Lake View sees drop in total crime but robbery count doubles
CHICAGO — Chicago Police officials from the 19th District reported Tuesday, Nov. 8, that three areas of Lake View have seen a significant drop in total crimes reported this month, but specific crimes are on the rise.
Beth Giltmier, Chicago Police and CAPS Sgt. for the 19th Police District, said the total number of crimes reported for the 1923 beat, which covers West Irving Park Road to West Addison Street, has decreased by 25 incidents.
“It’s a big deal,” Giltmier said. “That means we’re arresting the right people.”
Despite the decrease in total crime, reported robberies for the 1923 beat almost doubled from eight to 15. Giltmier said at this time there is nothing to indicate a pattern in the incidents, but police officials are using new strategies to track down the source of the thefts.
“They’re going in the alleyways instead of staying on the main streets, which will help them find anything suspicious near garages,” Giltmier said. “We can’t be everywhere but the most important thing is getting the word out to the community.”
Addison Street to Belmont Avenue, beat 1924, saw a decrease of 18 and beat 1925, North Halsted to North Lake Shore Drive, decreased by 19. Giltmier said the total decrease in all three beats could be due to a series of major arrests.
On Oct. 25, a suspected Lake View burglary team, Delia Fernandez and Joe Melendez, were arrested by police officials. Paris Embry, 33, was arrested after police officers stopped his vehicle on the 600 block of West Patterson Avenue. He was charged with possession of narcotics. Giltmier said she believes Embry is a middleman for the large amount of narcotic sales in the area, particularly on West Grace Street.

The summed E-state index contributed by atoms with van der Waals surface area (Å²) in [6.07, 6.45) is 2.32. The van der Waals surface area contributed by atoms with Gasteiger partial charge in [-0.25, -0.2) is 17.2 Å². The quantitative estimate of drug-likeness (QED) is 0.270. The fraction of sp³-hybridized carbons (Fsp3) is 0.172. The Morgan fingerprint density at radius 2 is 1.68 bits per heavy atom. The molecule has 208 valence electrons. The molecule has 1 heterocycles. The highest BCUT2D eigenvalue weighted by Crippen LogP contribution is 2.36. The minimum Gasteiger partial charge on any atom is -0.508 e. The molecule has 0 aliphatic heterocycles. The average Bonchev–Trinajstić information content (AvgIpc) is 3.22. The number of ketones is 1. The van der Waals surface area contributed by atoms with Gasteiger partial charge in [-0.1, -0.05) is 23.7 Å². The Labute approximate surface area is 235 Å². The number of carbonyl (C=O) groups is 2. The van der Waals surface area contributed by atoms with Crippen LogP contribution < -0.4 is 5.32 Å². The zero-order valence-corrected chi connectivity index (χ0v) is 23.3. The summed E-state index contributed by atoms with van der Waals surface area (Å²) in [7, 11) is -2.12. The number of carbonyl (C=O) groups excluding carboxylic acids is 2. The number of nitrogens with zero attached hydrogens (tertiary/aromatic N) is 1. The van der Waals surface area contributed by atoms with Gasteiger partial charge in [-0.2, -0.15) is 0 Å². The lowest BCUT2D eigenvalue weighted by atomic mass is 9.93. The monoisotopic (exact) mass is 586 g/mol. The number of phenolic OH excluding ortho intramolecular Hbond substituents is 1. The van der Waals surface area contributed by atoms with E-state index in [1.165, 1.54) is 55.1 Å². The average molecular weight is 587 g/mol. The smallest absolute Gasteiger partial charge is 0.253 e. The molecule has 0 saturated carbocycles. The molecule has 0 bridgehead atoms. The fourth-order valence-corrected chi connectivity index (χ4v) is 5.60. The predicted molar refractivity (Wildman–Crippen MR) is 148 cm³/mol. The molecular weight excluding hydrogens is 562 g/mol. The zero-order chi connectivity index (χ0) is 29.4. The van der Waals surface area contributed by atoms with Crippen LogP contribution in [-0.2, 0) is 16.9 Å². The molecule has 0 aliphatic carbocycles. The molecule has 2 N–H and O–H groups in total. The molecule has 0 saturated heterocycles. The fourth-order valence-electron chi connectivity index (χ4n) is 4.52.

Nora Handler and her husband Bruce attended Tuesday’s beat meeting. The two have been living on the 3800 block of North Lake Shore Drive for nine years. She said throughout that time the neighborhood’s atmosphere has gone up and down regularly but about two months ago she noticed an increase in suspicious activity.
“In a big city like Chicago you won’t know all your neighbors but you have a feel for who belongs there and who doesn’t,” she said. “I started talking to neighbors who were seeing things in the alley that made them concerned too.”
Handler said over the last two weeks she has seen an improvement and is starting to feel more confident when walking at night. She said she is thankful to the police who have taken the community’s complaints seriously.
“I think we’re really lucky in this neighborhood,” she said. “(The police) are very involved and very responsive…they do the best they can.”
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